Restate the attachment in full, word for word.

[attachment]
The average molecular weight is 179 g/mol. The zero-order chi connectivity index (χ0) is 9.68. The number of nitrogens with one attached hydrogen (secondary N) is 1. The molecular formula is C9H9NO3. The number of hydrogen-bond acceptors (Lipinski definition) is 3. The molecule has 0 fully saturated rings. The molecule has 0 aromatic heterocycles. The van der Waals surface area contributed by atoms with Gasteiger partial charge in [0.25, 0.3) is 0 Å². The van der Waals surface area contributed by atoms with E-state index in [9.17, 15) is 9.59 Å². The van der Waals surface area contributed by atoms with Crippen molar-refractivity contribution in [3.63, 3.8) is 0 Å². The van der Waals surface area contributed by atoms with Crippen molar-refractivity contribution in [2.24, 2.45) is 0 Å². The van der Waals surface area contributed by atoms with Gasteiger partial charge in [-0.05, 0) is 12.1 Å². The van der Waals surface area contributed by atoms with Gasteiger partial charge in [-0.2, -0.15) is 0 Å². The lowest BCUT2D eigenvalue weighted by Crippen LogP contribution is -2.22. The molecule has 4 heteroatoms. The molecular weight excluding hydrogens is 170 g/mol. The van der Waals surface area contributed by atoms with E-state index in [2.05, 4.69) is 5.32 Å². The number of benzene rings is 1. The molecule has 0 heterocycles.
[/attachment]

The average molecular weight is 179 g/mol. The zero-order chi connectivity index (χ0) is 9.68. The number of nitrogens with one attached hydrogen (secondary N) is 1. The molecular formula is C9H9NO3. The number of hydrogen-bond acceptors (Lipinski definition) is 3. The molecule has 0 fully saturated rings. The molecule has 0 aromatic heterocycles. The van der Waals surface area contributed by atoms with Gasteiger partial charge in [0.25, 0.3) is 0 Å². The van der Waals surface area contributed by atoms with E-state index in [9.17, 15) is 9.59 Å². The van der Waals surface area contributed by atoms with Crippen molar-refractivity contribution in [3.63, 3.8) is 0 Å². The van der Waals surface area contributed by atoms with Crippen molar-refractivity contribution in [2.24, 2.45) is 0 Å². The van der Waals surface area contributed by atoms with Gasteiger partial charge in [-0.05, 0) is 12.1 Å². The van der Waals surface area contributed by atoms with Gasteiger partial charge in [-0.2, -0.15) is 0 Å². The lowest BCUT2D eigenvalue weighted by Crippen LogP contribution is -2.22. The molecule has 4 heteroatoms. The molecular weight excluding hydrogens is 170 g/mol. The van der Waals surface area contributed by atoms with E-state index in [2.05, 4.69) is 5.32 Å². The number of benzene rings is 1. The molecule has 0 heterocycles.